“You wouldn’t let me send you a book or two just as a friendly memento?” she cried, incredulous.
“I don’t take anything from anybody,” he retorted doggedly.
“Ah; that’s small-minded,” she accused. “That’s ungenerous. I wouldn’t think that of you.”
He strode along in moody thought for a few paces. Presently he turned to her a rigid face. “If you had ever had to accept food to keep you alive, you’d understand.”
For a moment she was shocked and sorry. Then her tact asserted itself. “But I have,” she said readily, “all my life. Most of us do.”
The hard muscles around his mouth relaxed. “You remind me,” he said, “that I’m not as real a socialist as I thought. Nevertheless, that rankles in my memory. When I got my first job, I swore I’d never accept anything from anybody again. One of the passengers on your train tried to tip me a hundred dollars.”
“He must have been a fool,” said Io scornfully.
Banneker held open the station-door for her. “I’ve got to send a wire or two,” said he. “Take a look at this. It may give some news about general railroad conditions.” He handed her the newspaper which had arrived that morning.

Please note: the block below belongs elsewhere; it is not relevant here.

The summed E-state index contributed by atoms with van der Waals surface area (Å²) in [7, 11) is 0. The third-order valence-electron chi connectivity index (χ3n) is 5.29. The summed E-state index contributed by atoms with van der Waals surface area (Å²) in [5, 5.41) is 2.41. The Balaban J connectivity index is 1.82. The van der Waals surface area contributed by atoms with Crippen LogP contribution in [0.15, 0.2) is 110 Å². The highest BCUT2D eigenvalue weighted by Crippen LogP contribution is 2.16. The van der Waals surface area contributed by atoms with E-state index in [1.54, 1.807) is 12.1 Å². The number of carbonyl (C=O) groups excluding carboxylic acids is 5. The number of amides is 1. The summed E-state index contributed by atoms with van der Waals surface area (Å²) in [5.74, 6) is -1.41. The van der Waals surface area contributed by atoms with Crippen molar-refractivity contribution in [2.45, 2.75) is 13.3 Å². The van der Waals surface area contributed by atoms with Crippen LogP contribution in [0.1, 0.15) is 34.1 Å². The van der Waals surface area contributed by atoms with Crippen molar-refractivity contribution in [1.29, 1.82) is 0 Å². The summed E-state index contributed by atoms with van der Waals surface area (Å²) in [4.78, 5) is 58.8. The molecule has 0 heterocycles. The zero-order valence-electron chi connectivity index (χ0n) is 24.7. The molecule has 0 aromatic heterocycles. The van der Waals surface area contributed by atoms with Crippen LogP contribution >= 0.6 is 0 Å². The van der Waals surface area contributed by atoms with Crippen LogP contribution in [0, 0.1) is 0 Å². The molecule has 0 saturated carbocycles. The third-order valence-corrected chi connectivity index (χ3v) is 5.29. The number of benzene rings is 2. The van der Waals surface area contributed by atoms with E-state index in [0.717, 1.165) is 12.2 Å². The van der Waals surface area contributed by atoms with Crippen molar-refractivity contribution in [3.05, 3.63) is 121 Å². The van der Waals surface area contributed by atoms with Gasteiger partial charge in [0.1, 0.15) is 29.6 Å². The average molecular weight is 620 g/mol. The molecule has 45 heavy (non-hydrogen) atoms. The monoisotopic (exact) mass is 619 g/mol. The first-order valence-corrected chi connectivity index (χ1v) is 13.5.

When he came out again, the station was empty.
Io was gone. So was the newspaper.
Deep in work at her desk, Camilla Van Arsdale noted, with the outer tentacles of her mind, slow footsteps outside and a stir of air that told of the door being opened. Without lifting her head she called:
“You’ll find towels and a bathrobe in the passageway.”
There was no reply. Miss Van Arsdale twisted in her chair, gave one look, rose and strode to the threshold where Io Welland stood rigid and still.
“What is it?” she demanded sharply.
The girl’s hands gripped a folded newspaper. She lifted it as if for Miss Van Arsdale’s acceptance, then let it fall to the floor. Her throat worked, struggling for utterance, as it might be against the pressure of invisible fingers.
“The beast! Oh, the beast!” she whispered.
The older woman threw an arm over her shoulders and led her to the big chair before the fireplace. Io let herself be thrust into it, stiff and unyielding as a manikin. Any other woman but Camilla Van Arsdale would have asked questions. She went more directly to the point. Picking up the newspaper she opened it. Halfway across an inside page ran the explanation of Io’s collapse.
read the caption, in the glaring vulgarity of extra-heavy type, and below;
Ducal Heir Offers Private Reward to Dinner Party of Friends
After an estimating look at the girl, who sat quite still with hot, blurred eyes, Miss Van Arsdale carefully read the article through.